(SS) Griffin v. Commissioner of Social Security, No. 2:2017cv00249 - Document 22 (E.D. Cal. 2018)

Court Description: MEMORANDUM OPINION AND ORDER signed by Magistrate Judge Craig M. Kellison on 3/27/2018 DENYING 18 Motion for Summary Judgment and GRANTING 20 Cross-Motion for Summary Judgment. CASE CLOSED. (York, M)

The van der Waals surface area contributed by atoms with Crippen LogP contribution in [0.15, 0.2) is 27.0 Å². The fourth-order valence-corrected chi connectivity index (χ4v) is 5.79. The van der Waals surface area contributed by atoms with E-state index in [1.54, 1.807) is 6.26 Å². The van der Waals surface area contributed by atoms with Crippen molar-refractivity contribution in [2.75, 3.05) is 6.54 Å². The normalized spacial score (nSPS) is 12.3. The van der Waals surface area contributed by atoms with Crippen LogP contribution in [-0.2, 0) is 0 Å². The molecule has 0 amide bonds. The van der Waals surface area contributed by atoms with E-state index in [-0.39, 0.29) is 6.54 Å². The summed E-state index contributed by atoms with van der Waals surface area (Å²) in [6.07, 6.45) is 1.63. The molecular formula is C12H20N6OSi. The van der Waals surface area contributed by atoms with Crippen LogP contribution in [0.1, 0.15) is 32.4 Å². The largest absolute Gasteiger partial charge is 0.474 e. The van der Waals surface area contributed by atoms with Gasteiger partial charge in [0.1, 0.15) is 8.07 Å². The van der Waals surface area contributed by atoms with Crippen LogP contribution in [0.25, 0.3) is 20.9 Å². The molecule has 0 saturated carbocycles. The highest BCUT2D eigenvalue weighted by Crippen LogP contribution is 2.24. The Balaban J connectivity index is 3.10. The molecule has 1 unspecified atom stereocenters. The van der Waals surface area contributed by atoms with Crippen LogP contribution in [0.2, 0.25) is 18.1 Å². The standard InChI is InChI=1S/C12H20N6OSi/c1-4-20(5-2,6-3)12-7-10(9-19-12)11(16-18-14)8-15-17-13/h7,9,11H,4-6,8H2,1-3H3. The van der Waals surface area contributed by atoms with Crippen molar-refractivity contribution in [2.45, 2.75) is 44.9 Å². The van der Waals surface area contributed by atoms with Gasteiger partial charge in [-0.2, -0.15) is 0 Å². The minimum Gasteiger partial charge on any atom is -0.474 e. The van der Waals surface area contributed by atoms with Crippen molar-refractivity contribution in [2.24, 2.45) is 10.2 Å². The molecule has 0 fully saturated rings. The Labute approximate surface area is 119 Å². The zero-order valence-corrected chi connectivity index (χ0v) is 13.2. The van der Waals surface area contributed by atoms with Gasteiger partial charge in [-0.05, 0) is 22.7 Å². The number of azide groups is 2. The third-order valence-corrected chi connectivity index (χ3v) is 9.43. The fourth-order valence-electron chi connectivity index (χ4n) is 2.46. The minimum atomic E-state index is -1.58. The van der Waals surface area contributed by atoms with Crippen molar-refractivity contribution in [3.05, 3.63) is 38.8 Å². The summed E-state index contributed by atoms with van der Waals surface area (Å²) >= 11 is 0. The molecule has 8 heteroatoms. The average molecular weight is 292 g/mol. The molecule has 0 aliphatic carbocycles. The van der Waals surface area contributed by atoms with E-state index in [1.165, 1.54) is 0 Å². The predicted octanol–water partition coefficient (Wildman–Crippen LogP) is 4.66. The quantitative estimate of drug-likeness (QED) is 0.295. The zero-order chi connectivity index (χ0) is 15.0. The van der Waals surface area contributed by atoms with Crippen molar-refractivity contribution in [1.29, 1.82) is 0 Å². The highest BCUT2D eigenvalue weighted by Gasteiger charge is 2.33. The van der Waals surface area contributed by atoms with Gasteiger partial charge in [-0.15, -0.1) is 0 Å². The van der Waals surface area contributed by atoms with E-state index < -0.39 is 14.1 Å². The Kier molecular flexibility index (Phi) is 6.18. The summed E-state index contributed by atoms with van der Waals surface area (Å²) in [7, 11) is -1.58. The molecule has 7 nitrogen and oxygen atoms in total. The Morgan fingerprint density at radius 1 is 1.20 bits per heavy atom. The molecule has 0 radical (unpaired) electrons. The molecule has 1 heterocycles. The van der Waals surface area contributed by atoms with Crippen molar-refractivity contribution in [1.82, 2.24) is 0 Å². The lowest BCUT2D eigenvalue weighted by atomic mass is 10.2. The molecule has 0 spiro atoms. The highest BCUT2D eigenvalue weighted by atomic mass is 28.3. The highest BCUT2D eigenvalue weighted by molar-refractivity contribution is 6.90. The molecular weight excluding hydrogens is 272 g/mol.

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(SS) Griffin v. Commissioner of Social Security Doc. 22 1 2 3 4 5 6 7 8 IN THE UNITED STATES DISTRICT COURT 9 FOR THE EASTERN DISTRICT OF CALIFORNIA 10 11 SHARITA GRIFFIN, 12 Plaintiff, 13 14 No. 2:17-CV-0249-CMK vs. MEMORANDUM OPINION AND ORDER COMMISSIONER OF SOCIAL SECURITY, 15 Defendant. 16 / 17 18 Plaintiff, who is proceeding with retained counsel, brings this action under 19 42 U.S.C. § 405(g) for judicial review of a final decision of the Commissioner of Social Security. 20 Pursuant to the written consent of all parties, this case is before the undersigned as the presiding 21 judge for all purposes, including entry of final judgment. See 28 U.S.C. § 636(c). Pending 22 before the court are plaintiff’s motion for summary judgment (Doc. 18) and defendant’s cross- 23 motion for summary judgment (Doc. 20). 24 /// 25 /// 26 /// 1 Dockets.Justia.com 1 2 I. PROCEDURAL HISTORY Plaintiff applied for social security benefits on December 8, 2014. In the 3 application, plaintiff claims that disability began on October 24, 2014. Plaintiff’s claim was 4 initially denied. Following denial of reconsideration, plaintiff requested an administrative 5 hearing, which was held on April 29, 2016, before Administrative Law Judge (“ALJ”) Mary Beth 6 O’Connor. In an August 11, 2016, decision, the ALJ concluded that plaintiff is not disabled 7 based on the following relevant findings: 8 1. The claimant has the following severe impairment(s): obesity, chronic anemia, and migraines; 2. The claimant does not have an impairment or combination of impairments that meets or medically equals an impairment listed in the regulations; 3. The claimant has the following residual functional capacity: she can perform light work; the claimant can stand and or walk two hours in an eight-hour workday; sit more than six hours in an eight-hour workday; occasionally climb ramps and stairs, but never climb ladders, ropes, or scaffolds; the claimant can occasionally balance, stoop, knee [sic], crouch, and crawl; she should avoid concentrated exposure to unprotected heights and moving mechanical parts; and 4. Considering the claimant’s age, education, work experience, residual functional capacity, and vocational expert testimony, the claimant can perform her past relevant work as a cashier and customer service representative. 9 10 11 12 13 14 15 16 17 18 After the Appeals Council declined review on December 1, 2016, this appeal followed. 19 20 II. STANDARD OF REVIEW 21 The court reviews the Commissioner’s final decision to determine whether it is: 22 (1) based on proper legal standards; and (2) supported by substantial evidence in the record as a 23 whole. See Tackett v. Apfel, 180 F.3d 1094, 1097 (9th Cir. 1999). “Substantial evidence” is 24 more than a mere scintilla, but less than a preponderance. See Saelee v. Chater, 94 F.3d 520, 521 25 (9th Cir. 1996). It is “. . . such evidence as a reasonable mind might accept as adequate to 26 support a conclusion.” Richardson v. Perales, 402 U.S. 389, 402 (1971). The record as a whole, 2 1 including both the evidence that supports and detracts from the Commissioner’s conclusion, must 2 be considered and weighed. See Howard v. Heckler, 782 F.2d 1484, 1487 (9th Cir. 1986); Jones 3 v. Heckler, 760 F.2d 993, 995 (9th Cir. 1985). The court may not affirm the Commissioner’s 4 decision simply by isolating a specific quantum of supporting evidence. See Hammock v. 5 Bowen, 879 F.2d 498, 501 (9th Cir. 1989). If substantial evidence supports the administrative 6 findings, or if there is conflicting evidence supporting a particular finding, the finding of the 7 Commissioner is conclusive. See Sprague v. Bowen, 812 F.2d 1226, 1229-30 (9th Cir. 1987). 8 Therefore, where the evidence is susceptible to more than one rational interpretation, one of 9 which supports the Commissioner’s decision, the decision must be affirmed, see Thomas v. 10 Barnhart, 278 F.3d 947, 954 (9th Cir. 2002), and may be set aside only if an improper legal 11 standard was applied in weighing the evidence, see Burkhart v. Bowen, 856 F.2d 1335, 1338 (9th 12 Cir. 1988). 13 14 III. DISCUSSION 15 In her motion for summary judgment, plaintiff argues that the ALJ failed to 16 properly evaluate the medical opinions. The weight given to medical opinions depends in part on 17 whether they are proffered by treating, examining, or non-examining professionals. See Lester v. 18 Chater, 81 F.3d 821, 830-31 (9th Cir. 1995). Ordinarily, more weight is given to the opinion of a 19 treating professional, who has a greater opportunity to know and observe the patient as an 20 individual, than the opinion of a non-treating professional. See id.; Smolen v. Chater, 80 F.3d 21 1273, 1285 (9th Cir. 1996); Winans v. Bowen, 853 F.2d 643, 647 (9th Cir. 1987). The least 22 weight is given to the opinion of a non-examining professional. See Pitzer v. Sullivan, 908 F.2d 23 502, 506 & n.4 (9th Cir. 1990). 24 /// 25 /// 26 /// 3 1 In addition to considering its source, to evaluate whether the Commissioner 2 properly rejected a medical opinion the court considers whether: (1) contradictory opinions are 3 in the record; and (2) clinical findings support the opinions. The Commissioner may reject an 4 uncontradicted opinion of a treating or examining medical professional only for “clear and 5 convincing” reasons supported by substantial evidence in the record. See Lester, 81 F.3d at 831. 6 While a treating professional’s opinion generally is accorded superior weight, if it is contradicted 7 by an examining professional’s opinion which is supported by different independent clinical 8 findings, the Commissioner may resolve the conflict. See Andrews v. Shalala, 53 F.3d 1035, 9 1041 (9th Cir. 1995). A contradicted opinion of a treating or examining professional may be 10 rejected only for “specific and legitimate” reasons supported by substantial evidence. See Lester, 11 81 F.3d at 830. This test is met if the Commissioner sets out a detailed and thorough summary of 12 the facts and conflicting clinical evidence, states her interpretation of the evidence, and makes a 13 finding. See Magallanes v. Bowen, 881 F.2d 747, 751-55 (9th Cir. 1989). Absent specific and 14 legitimate reasons, the Commissioner must defer to the opinion of a treating or examining 15 professional. See Lester, 81 F.3d at 830-31. The opinion of a non-examining professional, 16 without other evidence, is insufficient to reject the opinion of a treating or examining 17 professional. See id. at 831. In any event, the Commissioner need not give weight to any 18 conclusory opinion supported by minimal clinical findings. See Meanel v. Apfel, 172 F.3d 1111, 19 1113 (9th Cir. 1999) (rejecting treating physician’s conclusory, minimally supported opinion); 20 see also Magallanes, 881 F.2d at 751. 21 Regarding the medical opinions, the ALJ stated: 22 As for the opinion evidence, the State agency found claimant capable of lifting and carrying 20 pound [sic] occasionally, 10 pounds frequently; standing and walking two hours in an eight-hour workday; sit more than six hours on a sustained basis in an eight-hour workday; and occasionally climb ramps and stairs, balance, stoop, kneel, crouch, and crawl, but never climb ladders, ropes, or scaffolds. The undersigned afford [sic] great weight to this portion of the opinion, because it accounts for the claimant’s severe impairments of obesity and anemia, and consistent [sic] with the longitudinal evidence. The undersigned affords little weight to the State 23 24 25 26 4 1 2 agency consultant’s opinion that the claimant is limited to simple repetitive tasks for two hour increments as it is not supported by the longitudinal records. Thus, the undersigned afford [sic] partial weight to the opinion as a whole. 3 4 5 6 7 8 In April 2015, claimant attended an internal medicine consultative examination with Roger Wagner, M.D., who reported edema in the distal half of the left calf and the left foot with some slight darkish discoloration and minimal thickening of the skin consistent with venous congestion; however, the edema in the foot was essentially non-pitting. She was able to walk on toes and heels, had a negative Romberg test, and normal gait and station (Exhibit 8F/5). The examiner was of the opinion that the claimant could lift and carry 50 pounds occasionally, 25 pounds frequently with no postural, manipulative, or environmental limitations. The undersigned afford [sic] little weight to this opinion in light of the longitudinal evidence supports more limits [sic]. 9 10 11 12 13 14 15 16 17 18 The claimant’s treating physician, Jon D. Froyd, D.O., provided various medical source statements (Exhibits 14F; 15F; 20F; 22F). He indicated that the claimant cannot do “normal work duties,” requires a dark environment, frequent rests, also limited claimant to sitting, standing, and walking one hour in an eight-hour workday, all similar in various opinions. The undersigned affords little weight to these opinion [sic] as the treatment notes and objective findings do not support these conclusions. Additionally, Dr. Froyd does not provide specific abilities and limits. The claimant’s daily activities and statements contradict sitting, standing, and walking for a total of one hour. At the hearing, claimant testified she sits most of the day. The consultative examination also contradicts these opinions. In December 2015, claimant’s treating physician, Roxanne Fiscella, M.D., completed a State disability form certifying disability (Exhibit 16F/13-17). The undersigned affords little weight to this opinion as the criteria and evaluation of disability are different under the State Disability Program. Additionally, there are no details regarding claimant’s abilities or limitations. 19 20 21 22 23 24 25 In April 2016, Dr. Fiscella completed a medical source statement (Exhibit 19F). She reported the claimant was able to lift and carry 10 pounds maximum about 2-3 hours over an 8 hour day; and sit, stand, and walk 15 minutes each, at a time. The undersigned affords little weight to this opinion, because there are minimal details regarding claimant’s abilities and limitations, the treatment record do [sic] not support this conclusion, and the claimant had only a few visits with minimal findings. There are no objective finds [sic] to support back limitations and or limitations due to her thyroid problem. She is not compliant with taking her medication, anemia not acute during time Dr. Fiscella was treating her, and no objective findings were noted to support breathing problems. This opinion also is contradicted by the findings and opinion of the consultative examiner. 26 5 1 Claimant’s treating physician Walailuk Chaiyarat, M.D., completed a medical source statement, in April 2016 (Exhibit 21F). Dr. Chaiyarat was of the opinion that the claimant could lift and carry a maximum of 10 pounds occasionally; and sit, stand, and walk a total of 20 minutes in an 8 hour workday. Little weight is given to this opinion, because there are minimal details regarding claimant [sic] abilities and limitations, treatment record do [sic] not support this conclusion, and had only a few visits with Dr. Chaiyarat with minimal findings. There is no objective evidence to support back restrictions, no indication that the claimant’s thyroid is limiting, and claimant was not compliant with taking medications. Her activities of daily living and statements also contradict the limitation to sitting, standing, and walking 20 minutes total. And the consultative examiner contradicts this opinion. 2 3 4 5 6 7 8 Although claimant’s mental health impairment was found nonsevere, the record contains a psychological consultative examination report from Philip M. Cushman, Ph.D. (Exhibit 12F). At the time, testing was performed demonstrating no specific memory deficits relative to her intellectual function. She was diagnosed with dysthymic disorder, early onset and borderline intellectual functioning with a global assessment of functioning score of 65 (footnote omitted), indicating some mild mental health symptoms. The examiner was of the opinion that the claimant would have difficulties performing any detailed or complex tasks in a work setting, but appeared capable of performing simple and repetitive tasks. She would have difficulties with regular attendance and consistent participation due to fatigue as well as childcare. She does not require special or additional supervision; capable of following simple verbal instructions from supervisors, but not complex instructions; capable of getting along with supervisors, coworkers, and the general public, and capable of dealing with the usual stressors encountered in a competitive work environment (Exhibit 12F/8-9). The undersigned affords little weight to this opinion due to the inappropriate consideration of fatigue and childcare. Additionally, the exam and the longitudinal evidence does not support the limitations of simple repetitive tasks. 9 10 11 12 13 14 15 16 17 18 19 20 The ALJ set forth the following regarding plaintiff’s subjective complaints and testimony: 21 Claimant is a younger individual. She reported she has been unable to work due to thyroid cancer, anemia, migraines, left leg nerve damage, arthritis in both feet, high blood pressure, blood clots, obesity, hernia, and leukemia (Exhibit 2F/2). In a reconsideration appeal form, claimant reported her condition became worse, because she began to experience memory fog, continued migraines, anemia, and thyroid dysfunction (Exhibit 7E/2). 22 23 24 25 /// 26 /// 6 1 The claimant testified that she has back and chest pain, swelling in her hands and feet, and anemia. She described pain in the lower left side of her back, causing her legs to tingle and numb. She testified to being tired and having migraines three or four days out of the week. She testified that she take [sic] ibuprofen or prescription medication for her migraines, which do not help. She stated her migraines affect her vision, causing blurry vision and floater [sic]. She testified she has constant chest pain from her congestive heart failure, but was only treated with blood pressure medication. She testified that she was prescribed a walker and uses a CPAP for her sleep apnea. The medical record establishes a diagnoses of severe anemia. She had some abnormal uterine bleeding and is status post hysterectomy in 2014. She has a history of a number of transfusions and history of intravenous iron infusions (Exhibit 18F). 2 3 4 5 6 7 8 Regarding activities of daily living, the ALJ stated: 9 . . .[D]espite her impairments, the claimant has engaged in a somewhat normal level and range of daily activity and interaction. The claimant admitted activities of daily living included preparing meals, performing chores, chatting with people online, spending time with family, performing personal care tasks, and shopping. Some of the physical and mental abilities and social interactions required in order to perform these activities are the same as those necessary for obtaining and maintaining employment. . . . 10 11 12 13 14 As to plaintiff’s specific impairments, the ALJ described plaintiff’s obesity, 15 noting her weight and height of 319 pounds and 5'4", respectively. The ALJ noted that plaintiff 16 “has been advised to attempt weight loss through improving her eating habits.” See CAR at 17 Exhibit 16F.1 The ALJ also noted that the record establishes a history of frequent migraine 18 headaches, see id. at Exhibits 13F, 14F, 16F, and 18F, but that a CT scan from 2015 was 19 negative, see id. at Exhibit 13F, and added: 20 . . .[T]he record shows establishes [sic] a history of frequent migraines; however, the migraines are treated with medication. She also reported having floaters in her eyes that affect her concentration, but there is only one reference to this in the record and examination reports documents her vision was fine (Exhibit 13F/1). Therefore, the medical evidence does not support this allegation. 21 22 23 24 /// 25 1 26 Citations are to the Certified Administrative Record lodged on May 23, 2017 (Doc. 13). 7 1 With respect to anemia, the ALJ stated: 2 The claimant’s anemia has been evaluated under Listing 7.05. Her condition does not meet the clinical criteria of Listing 7.05, because the record does not demonstrate A) documented painful (vaso-occlusive) crises requiring parenteral (intravenous or intramuscular) narcotic medication occurring at least six times within a 12-month period with at least 30 days between crises OR B) complications of hemolytic anemia requiring at least three hospitalizations within a 12-month period and occurring at least 30 days apart, lasting at least 48 hours, including hours in a hospital emergency department or comprehensive sickle cell disease center immediately before the hospitalization OR C) hemoglobin measurements of 7.0 grams per deciliter (g/dL) or less, occurring at least three times within a 12-month period with at least 30 days between measurements OR D) beta thalassemia major requiring life-long RBC transfusions at least once every 6 weeks to maintain life. 3 4 5 6 7 8 9 10 As to leukemia, the ALJ stated: 11 The claimant’s leukemia does not meet Listing 13.06. The record shows claimant has a past history of myelogenous leukemia diagnosed and treated when she was 7 years old and has been in remission since then (Exhibit 3F/8). 12 13 14 Finally, the ALJ discussed plaintiff’s alleged nerve damage: 15 In terms of the claimant’s alleged medical conditions, the record shows the claimant sought appropriate treatment. . . . Although she was referred to a neurologist (Exhibit 14F), the medical evidence fails to show ongoing treatment. She complained of neuropathy in the left leg and believed it secondary to the deep venous thrombosis; however, during a consultative examination, her sensation was intact. Additionally, claimant had a nerve conduction study, in April 2016, showing no evidence of specific lumbar radiculopathy (Exhibit 25F/2). She was prescribed the use of a walker in 2015 (Exhibit 24F), but there is no reference in the medical evidence that she uses any assistive devices. In fact, she was noted she was easily able to get up from her chair a waiting room [sic] and walk at a normal speed back to the exam without assistance (Exhibit 8F/5). The physical exam contradicts the need for a walker on a regular basis. Nevertheless, based on the claimant’s severe impairment of obesity, the undersigned limited claimant to standing and or walking two hours in an eight-hour workday with occasional postural activities, but never climbing ladders ropes or scaffolds and should avoid concentrated exposure to unprotected heights and moving mechanical parts. 16 17 18 19 20 21 22 23 24 25 /// 26 /// 8 1 Plaintiff argues: 2 In this case, the ALJ provided nearly identical generalized rejections for all of the treating physicians See Tr. 25. These non-specific findings failed to explain with facts from the record why this interpretation of the record was correct. . . . 3 4 5 Plaintiff also argues that the ALJ erred by rejecting various opinions as inconsistent with Dr. 6 Wagner’s opinion even though the ALJ afforded Dr. Wagner’s opinion minimal weight. 7 8 9 A. State Agency Doctors On September 1, 2015, state agency consultative physician Tina Ward, M.D., offered her opinions regarding plaintiff’s physical residual functional capacity. See CAR at 10 Exhibit 5A. Plaintiff does not challenge the ALJ’s reliance on Dr. Ward’s opinions. Plaintiff 11 also does not challenge the ALJ’s rejection of the April 2015 opinion of consultative examining 12 physician, Robert Wagner, M.D., who opined that plaintiff had greater physical capabilities than 13 those found by the ALJ. See id. at Exhibit 8F. As to plaintiff’s mental impairments – none of 14 which were found to be severe – the ALJ rejected the opinion of state agency consultative 15 psychologist Laura Lochner, Ph.D., who opined on October 20, 2015, that plaintiff is limited to 16 simple repetitive tasks. See id. at Exhibit 5A. The ALJ also rejected the opinion of state agency 17 consultative examining psychologist, Phillip Cushman, Ph.D., who opined that plaintiff is limited 18 to simple repetitive tasks. See id. at Exhibit 12F. The ALJ found these opinion to be 19 inconsistent with the longitudinal record. 20 Plaintiff argues that the ALJ’s reference to inconsistency with the record as a 21 reason for rejecting the opinions of Drs. Lochner and Cushman is insufficient because it is not 22 accompanied by “citation or examples from the record showing any conflict.” While the court 23 notes that the ALJ’s analysis of the medical opinions is followed by a discussion of the medical 24 record, the court agrees with plaintiff that the ALJ erred by not explaining how any particular 25 portion of the longitudinal record is inconsistent with the opinions expressed by Drs. Lochner 26 and Cushman that plaintiff is limited to simple repetitive tasks. In this regard, the court is left to 9 1 guess which aspects of the longitudinal record the ALJ found to be inconsistent with the doctors’ 2 opinions. 3 A review of the ALJ’s discussion of the medical record confirms this conclusion 4 as none of the specific evidence cited by the ALJ seems to be inconsistent with a limitation to 5 simple repetitive tasks. Specifically, with respect to activities of daily living, the ALJ noted that 6 plaintiff is capable of “preparing meals, performing chores, chatting with people online, spending 7 time with family, performing personal care tasks, and shopping.” While, as the ALJ noted, 8 “[s]ome of the physical and mental abilities and social interactions required in order to perform 9 these activities are the same as those necessary for obtaining and maintaining employment,” none 10 of these daily activities necessarily indicates an ability to perform more than simple repetitive 11 tasks in a work setting. In particular, all of the activities of daily living cited by the ALJ involve 12 no more than simple repetitive tasks. 13 Though the court finds that the ALJ erred by not providing sufficient explanation 14 to support rejecting the opinions of Drs. Lochner and Cushman that plaintiff is limited to simple 15 repetitive tasks, the court agrees with defendant that the error is harmless. The Ninth Circuit has 16 applied harmless error analysis in social security cases in a number of contexts. For example, in 17 Stout v. Commissioner of Social Security, 454 F.3d 1050 (9th Cir. 2006), the court stated that the 18 ALJ’s failure to consider uncontradicted lay witness testimony could only be considered 19 harmless “. . . if no reasonable ALJ, when fully crediting the testimony, could have reached a 20 different disability determination.” Id. at 1056; see also Robbins v. Social Security 21 Administration, 466 F.3d 880, 885 (9th Cir. 2006) (citing Stout, 454 F.3d at 1056). Similarly, in 22 Batson v. Commissioner of Social Security, 359 F.3d 1190 (9th Cir. 2004), the court applied 23 harmless error analysis to the ALJ’s failure to properly credit the claimant’s testimony. 24 /// 25 /// 26 /// 10 1 Specifically, the court held: 2 However, in light of all the other reasons given by the ALJ for Batson’s lack of credibility and his residual functional capacity, and in light of the objective medical evidence on which the ALJ relied there was substantial evidence supporting the ALJ’s decision. Any error the ALJ may have committed in assuming that Batson was sitting while watching television, to the extent that this bore on an assessment of ability to work, was in our view harmless and does not negate the validity of the ALJ’s ultimate conclusion that Batson’s testimony was not credible. 3 4 5 6 Id. at 1197 (citing Curry v. Sullivan, 925 F.2d 1127, 1131 (9th Cir. 1990)). 7 8 In Curry, the Ninth Circuit applied the harmless error rule to the ALJ’s error with respect to the 9 claimant’s age and education. The Ninth Circuit also considered harmless error in the context of 10 the ALJ’s failure to provide legally sufficient reasons supported by the record for rejecting a 11 medical opinion. See Widmark v. Barnhart, 454 F.3d 1063, 1069 n.4 (9th Cir. 2006). 12 The harmless error standard was applied in Carmickle v. Commissioner, 533 F.3d 13 1155 (9th Cir. 2008), to the ALJ’s analysis of a claimant’s credibility. Citing Batson, the court 14 stated: “Because we conclude that . . . the ALJ’s reasons supporting his adverse credibility 15 finding are invalid, we must determine whether the ALJ’s reliance on such reasons was harmless 16 error.” See id. at 1162. The court articulated the difference between harmless error standards set 17 forth in Stout and Batson as follows: 18 . . . [T]he relevant inquiry [under the Batson standard] is not whether the ALJ would have made a different decision absent any error. . . it is whether the ALJ’s decision remains legally valid, despite such error. In Batson, we concluded that the ALJ erred in relying on one of several reasons in support of an adverse credibility determination, but that such error did not affect the ALJ’s decision, and therefore was harmless, because the ALJ’s remaining reasons and ultimate credibility determination were adequately supported by substantial evidence in the record. We never considered what the ALJ would do if directed to reassess credibility on remand – we focused on whether the error impacted the validity of the ALJ’s decision. Likewise, in Stout, after surveying our precedent applying harmless error on social security cases, we concluded that “in each case, the ALJ’s error . . . was inconsequential to the ultimate nondisability determination.” 19 20 21 22 23 24 25 26 /// 11 1 3 Our specific holding in Stout does require the court to consider whether the ALJ would have made a different decision, but significantly, in that case the ALJ failed to provide any reasons for rejecting the evidence at issue. There was simply nothing in the record for the court to review to determine whether the ALJ’s decision was adequately supported. 4 Carmickle, 533 F.3d at 1162-63 (emphasis in original; citations omitted). 2 5 Thus, where the ALJ’s errs in not providing any reasons supporting a particular determination 6 (i.e., by failing to consider lay witness testimony), the Stout standard applies and the error is 7 harmless if no reasonable ALJ could have reached a different conclusion had the error not 8 occurred. Otherwise, where the ALJ provides analysis but some part of that analysis is flawed 9 (i.e., some but not all of the reasons given for rejecting a claimant’s credibility are either legally 10 insufficient or unsupported by the record), the Batson standard applies and any error is harmless 11 if it is inconsequential to the ultimate decision because the ALJ’s disability determination 12 nonetheless remains valid. 13 As defendant notes, the vocational expert in this case testified that plaintiff is 14 capable of performing her past relevant work as a cashier, which is considered unskilled work. 15 A person limited to simple repetitive tasks is capable of unskilled work. See 20 C.F.R. 16 § 404.1568(a); see also McGarrah v Colvin, 650 Fed. App’x. 480, 481 (9th Cir. 2016) 17 (unpublished). Because the ALJ’s ultimate disability determination is not affected by the error 18 with respect to Drs. Lochner and Cushman, the error is harmless. 19 B. Treating Doctors 20 1. Dr. Froyd 21 The ALJ rejected Dr. Froyd’s opinions that plaintiff cannot perform “normal work 22 duties,” that she can sit/stand/walk for only one hour, and that plaintiff requires frequent breaks 23 and a dark environment. As to these opinions, the ALJ stated: 24 25 26 . . . The undersigned affords little weight to these opinion [sic] as the treatment notes and objective findings do not support these conclusions. Additionally, Dr. Froyd does not provide specific abilities and limits. The claimant’s daily activities and statements contradict sitting, standing, and walking for a total of one hour. At the hearing, claimant testified she sits 12 1 most of the day. The consultative examination also contradicts these opinions. 2 3 The court does not agree that the ALJ’s citation to inconsistency with the 4 longitudinal record is without explanation. Unlike the ALJ’s discussion of the opinions of Drs. 5 Lochner and Cushman, which failed to explain how those opinions were inconsistent with 6 specific portions of the record, the ALJ notes that Dr. Froyd’s opinion that plaintiff cannot sit for 7 more than an hour is inconsistent with plaintiff’s hearing testimony that she sits for most of the 8 day. Additionally, the ALJ noted that Dr. Froyd’s opinion is inconsistent with Dr. Wagner’s 9 findings.2 10 2. Drs. Fiscella and Chaiyarat 11 In April 2016, Dr. Fiscella opined that plaintiff could lift and carry a maximum of 12 10 pounds and that plaintiff could not sit/stand/walk for more than 15 minutes at a time. See 13 CAR at Exhibit 19F. Also in April 2016, Dr. Chaiyarat opined that plaintiff can lift and carry a 14 maximum of 10 pounds and that plaintiff can sit/stand/walk for only 20 minutes at a time. See 15 id. at Exhibit 21F. The ALJ rejected these opinions because they are not supported by sparse and 16 unremarkable treatment records and they are inconsistent with Dr. Wagner’s opinions. The ALJ 17 also noted that the opinions are inconsistent with plaintiff’s non-compliance with medication. 18 As with the ALJ’s analysis of Dr. Froyd’s opinions, and in contrast to the ALJ’s 19 analysis of the opinions of Drs. Lochner and Cushman, the ALJ’s reference to inconsistency with 20 the longitudinal record is accompanied by specific examples of inconsistency. The ALJ noted 21 that plaintiff’s treatment with these providers was infrequent and that the objective findings 22 noted by them were unremarkable. The ALJ also noted that the opinions were inconsistent with 23 24 25 26 2 Plaintiff argues that the ALJ erred by referencing Dr. Wagner’s opinion even though the ALJ gave little weight to that opinion. The court does not agree. The ALJ’s reference to Dr. Wagner’s opinion does not suggest that the ALJ found the opinion to be persuasive. Rather, the ALJ merely noted an additional inconsistency in the record with the opinion offered by Dr. Froyd. 13 1 Dr. Wagner’s opinion. Moreover, plaintiff’s non-compliance with medication is an indication 2 that her impairments do not result in the extreme limitations opined by Drs. Fiscella and 3 Chaiyarat. The court also observes that, as with Dr. Froyd’s opinion that plaintiff cannot sit for 4 more than an hour, the opinions of Drs. Fiscella and Chaiyarat that plaintiff cannot sit/stand/walk 5 for more than 15 or 20 minutes at a time is inconsistent with plaintiff’s hearing testimony. 6 7 8 9 IV. CONCLUSION Based on the foregoing, the court concludes that the Commissioner’s final decision is based on substantial evidence and proper legal analysis. Accordingly, IT IS HEREBY 10 ORDERED that: 11 1. Plaintiff’s motion for summary judgment (Doc. 18) is denied; 12 2. Defendant’s cross-motion for summary judgment (Doc. 20) is granted; and 13 3. The Clerk of the Court is directed to enter judgment and close this file. 14 15 16 17 DATED: March 27, 2018 ______________________________________ CRAIG M. KELLISON UNITED STATES MAGISTRATE JUDGE 18 19 20 21 22 23 24 25 26 14